(Last Updated on : 06/03/2019)
Charter Act of 1813 passed by the British Parliament renewed the East India Companys charter for another 20 years. This is also called the East India Company Act, 1813. This act is important in that it defined for the first time the constitutional position of British Indian territories. This opened India both to private investment and Christian missionaries
Background of Charter Act of 1813
Charter Act of 1813 reduced the monopoly of the East India Company's in all major sections. The Charter Acts of the British East India Company
were decided to be renewed by 1813. There were several discussions about the justification of the commercial privileges enjoined with the company. Company's territories expanded so much that it was impossible to continue as a political and commercial functionary. Moreover with the introduction of the new concepts of laissez faire, Europeans demanded a share in the trades with India. The continental system introduced by Napoleon had closed the European ports to the British trade
. Hence, the English demanded to strengthen the trades in India. Due to these problems in the inland trades, the Englishmen demanded the termination of the commercial monopoly of the British East India Company. Hence the contemporary circumstances made it necessary for the renewals of the Charters Act of 1793
While offering the company's right to the territorial possession and revenues of India, the Charter Act of 1813 proclaimed the sovereignty of the crown over them. The Indian administration was asked to maintain separate accounts for its commercial and political activities.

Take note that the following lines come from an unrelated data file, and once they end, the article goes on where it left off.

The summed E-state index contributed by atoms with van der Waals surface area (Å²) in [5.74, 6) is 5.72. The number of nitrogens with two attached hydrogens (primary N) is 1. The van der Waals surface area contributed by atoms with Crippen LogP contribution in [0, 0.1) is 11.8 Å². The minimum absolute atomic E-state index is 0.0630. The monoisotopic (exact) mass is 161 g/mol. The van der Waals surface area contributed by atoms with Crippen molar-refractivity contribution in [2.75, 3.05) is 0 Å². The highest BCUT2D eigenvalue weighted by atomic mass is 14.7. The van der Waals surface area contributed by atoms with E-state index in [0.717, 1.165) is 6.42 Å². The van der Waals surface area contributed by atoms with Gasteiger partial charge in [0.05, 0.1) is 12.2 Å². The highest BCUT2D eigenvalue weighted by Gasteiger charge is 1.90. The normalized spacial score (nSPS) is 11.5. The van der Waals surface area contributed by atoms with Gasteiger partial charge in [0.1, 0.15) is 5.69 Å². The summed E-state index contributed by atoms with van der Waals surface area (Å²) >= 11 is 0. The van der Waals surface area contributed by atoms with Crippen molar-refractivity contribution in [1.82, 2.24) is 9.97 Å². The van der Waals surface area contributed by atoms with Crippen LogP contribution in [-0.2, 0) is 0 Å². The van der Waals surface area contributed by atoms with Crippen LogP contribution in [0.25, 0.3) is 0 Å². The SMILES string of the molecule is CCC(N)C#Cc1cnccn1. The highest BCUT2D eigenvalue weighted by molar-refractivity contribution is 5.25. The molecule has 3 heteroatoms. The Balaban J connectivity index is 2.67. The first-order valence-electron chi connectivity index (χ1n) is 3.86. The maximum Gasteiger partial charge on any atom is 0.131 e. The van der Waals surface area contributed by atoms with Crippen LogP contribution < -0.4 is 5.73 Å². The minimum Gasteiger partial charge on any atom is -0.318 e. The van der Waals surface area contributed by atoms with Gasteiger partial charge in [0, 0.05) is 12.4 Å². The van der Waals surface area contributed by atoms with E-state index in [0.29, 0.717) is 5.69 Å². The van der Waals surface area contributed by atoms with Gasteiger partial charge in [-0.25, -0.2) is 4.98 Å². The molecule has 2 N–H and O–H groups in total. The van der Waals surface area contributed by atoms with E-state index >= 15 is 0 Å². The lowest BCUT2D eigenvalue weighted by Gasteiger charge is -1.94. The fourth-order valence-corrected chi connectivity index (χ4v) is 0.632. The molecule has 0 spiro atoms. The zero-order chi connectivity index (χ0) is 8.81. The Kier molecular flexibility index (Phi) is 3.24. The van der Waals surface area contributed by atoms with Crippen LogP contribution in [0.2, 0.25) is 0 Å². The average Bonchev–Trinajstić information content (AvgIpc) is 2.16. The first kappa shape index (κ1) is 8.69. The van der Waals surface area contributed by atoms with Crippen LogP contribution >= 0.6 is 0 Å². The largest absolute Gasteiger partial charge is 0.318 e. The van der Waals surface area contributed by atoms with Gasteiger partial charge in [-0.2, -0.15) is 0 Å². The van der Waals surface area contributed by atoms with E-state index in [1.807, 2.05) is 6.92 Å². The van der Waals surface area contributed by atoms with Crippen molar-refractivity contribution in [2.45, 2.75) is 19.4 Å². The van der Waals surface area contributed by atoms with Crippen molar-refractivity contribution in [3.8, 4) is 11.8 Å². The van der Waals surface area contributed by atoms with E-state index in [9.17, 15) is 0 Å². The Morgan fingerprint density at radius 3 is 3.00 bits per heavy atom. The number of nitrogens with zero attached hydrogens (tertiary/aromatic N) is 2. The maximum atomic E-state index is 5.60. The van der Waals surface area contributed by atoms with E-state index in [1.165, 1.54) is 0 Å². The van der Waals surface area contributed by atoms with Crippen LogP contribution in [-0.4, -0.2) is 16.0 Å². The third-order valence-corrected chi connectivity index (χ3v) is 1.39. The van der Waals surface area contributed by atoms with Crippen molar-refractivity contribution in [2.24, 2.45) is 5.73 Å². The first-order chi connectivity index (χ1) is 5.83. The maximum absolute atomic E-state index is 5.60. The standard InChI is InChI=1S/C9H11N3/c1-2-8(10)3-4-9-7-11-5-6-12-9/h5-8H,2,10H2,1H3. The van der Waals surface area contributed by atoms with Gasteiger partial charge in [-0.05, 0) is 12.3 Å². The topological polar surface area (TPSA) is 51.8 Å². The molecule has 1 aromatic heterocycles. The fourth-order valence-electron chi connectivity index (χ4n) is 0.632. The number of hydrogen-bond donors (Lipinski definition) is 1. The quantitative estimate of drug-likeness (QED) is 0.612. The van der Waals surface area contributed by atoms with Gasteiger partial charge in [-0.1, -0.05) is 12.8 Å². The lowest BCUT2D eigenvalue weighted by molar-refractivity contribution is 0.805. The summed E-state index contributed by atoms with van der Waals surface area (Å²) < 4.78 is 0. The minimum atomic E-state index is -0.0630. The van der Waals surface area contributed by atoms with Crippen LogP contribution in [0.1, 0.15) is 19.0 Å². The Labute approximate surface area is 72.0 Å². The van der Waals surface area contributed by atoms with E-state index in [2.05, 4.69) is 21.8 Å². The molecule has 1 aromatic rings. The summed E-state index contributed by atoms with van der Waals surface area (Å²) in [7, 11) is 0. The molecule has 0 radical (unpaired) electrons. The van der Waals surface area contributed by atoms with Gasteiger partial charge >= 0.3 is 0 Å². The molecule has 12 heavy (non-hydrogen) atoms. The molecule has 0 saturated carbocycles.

Features of Charter Act of 1813
The Charter Act of 1813 was as follows:
1. The monopoly of trade of the Company was abolished except in Tea
and its trade with China.
was placed under a Bishop which was maintained from Indian revenue. Englishmen were granted permission to settle and hold land in India; to the missionaries for introducing useful knowledge and propagating religious and moral improvement and to traders for their lawful purposes, under a system of licenses.
3. The crown had complete power over territorial revenue.
4. For the improvement of education
one lakh grant was allotted.
Charter Act of 1813 had defined in clear terms the power of superintendence and direction of the Board of Control. Moreover, the power of the Board of Control was enlarged by this Act of 1813. The significant part of the Charter Act of 1813 was the clause of providing for the sum of 1 lakh rupees annually for the development of literature and education in India. It had also been declared that the educated natives were to be encouraged for the introduction and promotion of the knowledge of sciences among the inhabitants of the British territories in India. The Companys charter had previously been renewed by the Charter Act of 1793, and was next renewed by the Charter Act of 1833